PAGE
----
Quantum Dot VCSELs Further Chip Comms
A German collaboration has increased the likelihood of replacing chip-to-chip electrical communication with optical data transmission, by making VCSELs that can operate at 120°C.
Researchers from Dieter Bimberg s group at Technical University, Berlin, produced the 20 Gbit/s, 980 nm InGaAs quantum-dot (QD) lasers described in the October 23 issue of Electronics Letters.
“Where VCSELs are used in chip-to-chip optical interconnects the operation temperature of the device should be adjusted to the CMOS chip temperature," Bimberg told compoundsemiconductor.net. “Operation should be stable beyond 100 °C."
Bimberg s team designed and processed VCSELs based on MBE-grown epiwafers provided by its compatriot laser makers Innolume.
Although the VCSEL s bandwidth falls from 11 GHz at 120°C to 9.5 GHz at 150°C, Bimberg feels that its basic reliability is sufficient to stand the higher temperature.
“We do not see noticeable degradation at 150°C with high current densities, and this is a very good sign," he said.
Quantum-well VCSELs have previously proven capable of maintaining high gain and bandwidths at 100°C, by suppressing the escape of non-equilibrium carriers at high temperatures. This approach has failed to deliver higher-temperature operation lasers to date, however.
By choosing a deposition method that produces sub-monolayer (SML) size islands that behave as QDs, the 120°C VCSEL benefits from even higher carrier confinement.
“Vertically-correlated growth of SML QDs creates a significant potential depth to suppress in-plane mobility of non-equilibrium carriers," Bimberg explained.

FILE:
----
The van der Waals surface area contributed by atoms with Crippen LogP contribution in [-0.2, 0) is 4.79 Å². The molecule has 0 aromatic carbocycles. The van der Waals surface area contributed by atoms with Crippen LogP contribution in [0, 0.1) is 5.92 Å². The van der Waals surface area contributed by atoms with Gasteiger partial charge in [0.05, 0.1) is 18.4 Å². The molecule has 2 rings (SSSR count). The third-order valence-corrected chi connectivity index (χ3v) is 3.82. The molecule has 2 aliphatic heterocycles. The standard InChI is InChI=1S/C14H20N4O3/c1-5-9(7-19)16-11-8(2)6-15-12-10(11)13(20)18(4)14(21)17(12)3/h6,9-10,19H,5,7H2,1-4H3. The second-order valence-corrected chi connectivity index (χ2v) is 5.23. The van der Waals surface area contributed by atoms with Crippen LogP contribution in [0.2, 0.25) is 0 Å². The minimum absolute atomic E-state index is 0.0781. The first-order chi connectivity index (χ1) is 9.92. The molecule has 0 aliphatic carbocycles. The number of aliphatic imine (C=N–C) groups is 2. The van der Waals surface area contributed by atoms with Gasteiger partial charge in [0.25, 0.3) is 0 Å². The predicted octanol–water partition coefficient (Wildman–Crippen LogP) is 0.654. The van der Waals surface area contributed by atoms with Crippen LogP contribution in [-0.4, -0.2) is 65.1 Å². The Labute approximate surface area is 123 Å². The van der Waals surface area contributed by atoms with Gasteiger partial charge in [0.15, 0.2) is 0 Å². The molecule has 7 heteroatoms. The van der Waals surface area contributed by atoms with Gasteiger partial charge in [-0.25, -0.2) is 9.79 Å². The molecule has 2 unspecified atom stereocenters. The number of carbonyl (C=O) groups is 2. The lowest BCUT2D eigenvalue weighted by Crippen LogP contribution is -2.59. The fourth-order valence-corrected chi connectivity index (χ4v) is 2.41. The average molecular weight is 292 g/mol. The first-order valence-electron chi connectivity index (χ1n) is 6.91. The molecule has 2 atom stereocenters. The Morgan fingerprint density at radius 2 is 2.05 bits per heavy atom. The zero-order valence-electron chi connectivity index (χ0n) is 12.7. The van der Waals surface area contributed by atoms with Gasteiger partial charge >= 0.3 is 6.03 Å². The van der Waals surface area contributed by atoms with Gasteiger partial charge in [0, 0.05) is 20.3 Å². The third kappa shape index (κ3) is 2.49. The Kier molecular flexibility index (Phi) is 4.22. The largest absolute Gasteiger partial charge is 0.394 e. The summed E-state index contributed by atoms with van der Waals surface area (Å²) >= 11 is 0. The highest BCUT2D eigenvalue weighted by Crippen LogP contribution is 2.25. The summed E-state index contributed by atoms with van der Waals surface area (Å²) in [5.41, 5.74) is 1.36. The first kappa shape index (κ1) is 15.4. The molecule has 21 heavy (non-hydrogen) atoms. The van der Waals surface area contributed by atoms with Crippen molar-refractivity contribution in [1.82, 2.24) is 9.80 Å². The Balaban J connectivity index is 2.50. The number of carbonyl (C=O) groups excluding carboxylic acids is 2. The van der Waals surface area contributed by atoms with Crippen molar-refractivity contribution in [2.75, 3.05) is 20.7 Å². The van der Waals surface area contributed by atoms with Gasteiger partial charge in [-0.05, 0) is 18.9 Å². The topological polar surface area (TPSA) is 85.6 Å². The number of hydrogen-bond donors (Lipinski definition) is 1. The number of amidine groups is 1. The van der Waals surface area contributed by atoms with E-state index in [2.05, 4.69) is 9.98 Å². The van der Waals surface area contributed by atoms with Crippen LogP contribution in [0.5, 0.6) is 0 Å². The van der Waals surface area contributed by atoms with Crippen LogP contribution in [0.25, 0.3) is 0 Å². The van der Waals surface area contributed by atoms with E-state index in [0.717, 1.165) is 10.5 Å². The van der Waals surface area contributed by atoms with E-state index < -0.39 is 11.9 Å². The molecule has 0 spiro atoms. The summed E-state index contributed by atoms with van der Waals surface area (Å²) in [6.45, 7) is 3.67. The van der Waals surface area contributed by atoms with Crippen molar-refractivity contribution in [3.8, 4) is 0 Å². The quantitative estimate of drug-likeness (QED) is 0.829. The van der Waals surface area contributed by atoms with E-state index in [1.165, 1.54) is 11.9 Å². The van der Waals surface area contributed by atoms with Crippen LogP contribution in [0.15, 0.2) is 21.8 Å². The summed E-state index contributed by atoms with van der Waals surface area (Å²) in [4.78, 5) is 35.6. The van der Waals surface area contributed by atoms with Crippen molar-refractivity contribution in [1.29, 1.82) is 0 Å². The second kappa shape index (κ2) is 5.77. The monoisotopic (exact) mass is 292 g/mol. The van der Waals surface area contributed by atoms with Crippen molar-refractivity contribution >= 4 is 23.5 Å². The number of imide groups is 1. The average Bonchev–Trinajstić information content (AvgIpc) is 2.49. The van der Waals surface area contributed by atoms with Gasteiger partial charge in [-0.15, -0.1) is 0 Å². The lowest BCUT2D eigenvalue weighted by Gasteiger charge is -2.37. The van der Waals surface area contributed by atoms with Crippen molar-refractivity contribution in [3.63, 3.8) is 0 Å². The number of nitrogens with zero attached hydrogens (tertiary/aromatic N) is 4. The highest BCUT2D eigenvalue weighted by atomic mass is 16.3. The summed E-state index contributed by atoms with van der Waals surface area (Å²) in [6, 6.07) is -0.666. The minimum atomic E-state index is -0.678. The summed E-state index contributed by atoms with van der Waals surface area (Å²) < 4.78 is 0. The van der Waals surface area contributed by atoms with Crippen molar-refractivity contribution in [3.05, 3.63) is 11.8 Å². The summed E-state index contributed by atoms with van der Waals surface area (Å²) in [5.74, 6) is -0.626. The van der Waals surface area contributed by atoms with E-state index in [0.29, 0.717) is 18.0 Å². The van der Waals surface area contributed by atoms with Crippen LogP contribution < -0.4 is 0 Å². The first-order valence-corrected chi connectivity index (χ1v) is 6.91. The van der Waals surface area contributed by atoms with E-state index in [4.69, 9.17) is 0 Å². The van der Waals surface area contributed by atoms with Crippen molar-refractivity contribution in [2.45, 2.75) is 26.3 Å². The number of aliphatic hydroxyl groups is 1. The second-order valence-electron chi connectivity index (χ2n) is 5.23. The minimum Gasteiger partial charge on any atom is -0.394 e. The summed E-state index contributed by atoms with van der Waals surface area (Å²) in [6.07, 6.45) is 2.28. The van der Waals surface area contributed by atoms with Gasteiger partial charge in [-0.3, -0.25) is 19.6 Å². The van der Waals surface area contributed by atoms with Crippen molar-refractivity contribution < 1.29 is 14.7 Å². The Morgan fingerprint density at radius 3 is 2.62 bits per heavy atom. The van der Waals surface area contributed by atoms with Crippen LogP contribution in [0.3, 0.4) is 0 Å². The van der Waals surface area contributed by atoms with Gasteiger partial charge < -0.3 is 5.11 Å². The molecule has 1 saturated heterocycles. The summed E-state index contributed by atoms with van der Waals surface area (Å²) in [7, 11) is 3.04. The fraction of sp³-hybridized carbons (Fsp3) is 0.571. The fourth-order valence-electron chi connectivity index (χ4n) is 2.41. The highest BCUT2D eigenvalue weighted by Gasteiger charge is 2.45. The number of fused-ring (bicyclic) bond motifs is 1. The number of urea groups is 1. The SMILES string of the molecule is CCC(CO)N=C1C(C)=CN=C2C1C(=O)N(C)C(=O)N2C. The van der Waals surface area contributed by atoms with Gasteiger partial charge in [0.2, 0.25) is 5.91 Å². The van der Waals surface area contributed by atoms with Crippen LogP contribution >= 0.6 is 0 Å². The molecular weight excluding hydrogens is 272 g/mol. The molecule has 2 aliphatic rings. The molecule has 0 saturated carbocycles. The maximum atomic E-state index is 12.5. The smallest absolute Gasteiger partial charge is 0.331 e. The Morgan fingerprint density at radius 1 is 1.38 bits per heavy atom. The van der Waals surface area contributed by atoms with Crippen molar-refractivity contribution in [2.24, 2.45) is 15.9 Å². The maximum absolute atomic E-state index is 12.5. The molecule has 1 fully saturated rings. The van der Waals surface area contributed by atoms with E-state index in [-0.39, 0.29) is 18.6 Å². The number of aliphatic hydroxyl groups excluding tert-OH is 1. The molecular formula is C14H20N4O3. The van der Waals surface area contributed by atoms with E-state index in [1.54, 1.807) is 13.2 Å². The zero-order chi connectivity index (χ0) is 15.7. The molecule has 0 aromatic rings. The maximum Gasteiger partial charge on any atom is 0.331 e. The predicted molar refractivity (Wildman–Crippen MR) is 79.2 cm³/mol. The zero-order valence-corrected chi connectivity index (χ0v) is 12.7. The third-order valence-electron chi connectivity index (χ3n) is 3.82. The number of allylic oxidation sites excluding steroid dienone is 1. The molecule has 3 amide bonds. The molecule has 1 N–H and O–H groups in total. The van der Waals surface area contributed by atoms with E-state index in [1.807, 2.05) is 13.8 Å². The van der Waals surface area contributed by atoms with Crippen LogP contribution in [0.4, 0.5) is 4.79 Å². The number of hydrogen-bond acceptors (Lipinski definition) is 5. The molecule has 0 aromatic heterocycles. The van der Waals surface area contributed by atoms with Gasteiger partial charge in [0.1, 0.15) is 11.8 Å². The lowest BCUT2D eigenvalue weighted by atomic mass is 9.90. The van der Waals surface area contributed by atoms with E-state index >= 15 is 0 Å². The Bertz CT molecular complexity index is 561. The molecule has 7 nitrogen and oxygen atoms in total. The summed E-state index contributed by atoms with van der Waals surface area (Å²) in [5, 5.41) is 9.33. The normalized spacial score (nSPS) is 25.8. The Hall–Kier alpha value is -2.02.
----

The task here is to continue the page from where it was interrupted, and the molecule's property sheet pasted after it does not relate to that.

SML growth also provides a higher QD density than alternative methods, helping TU Berlin s VCSELs achieve higher gain.
TU Berlin is also working with QD epiwafers provided by German optoelectronic firm VI Systems on 850 nm SML VCSELs. They will report the first such devices to transmit data error-free at 20 Gbit/s at Photonics West in San Jose, California, held 24-29 January 2009.
Additionally, TU Berlin and VI Systems are currently working together with Intel s Irish operations on the €3.2 million ($4 million) European project named VISIT.
VISIT s aims include integrating electro-optic reflectance modulators with VCSELs for data transmission from the local area network scale down to inter-chip level communications. At the core of its many aims, VISIT seeks to raise bitrates further beyond 20 Gbit/s.
Other partners involved in the project, which started in June, include MBE equipment maker Riber, epiwafer manufacturer IQE and Russia s Ioffe Institute.
Much of the collaboration s quantum dot expertise comes from Bimberg and Nikolay Ledentsov, who worked at the Ioffe Institute and TU Berlin, before founding both Innolume and VI Systems. Ledentsov is now CEO of VI Systems, where Bimberg is chairman of the scientific advisory board.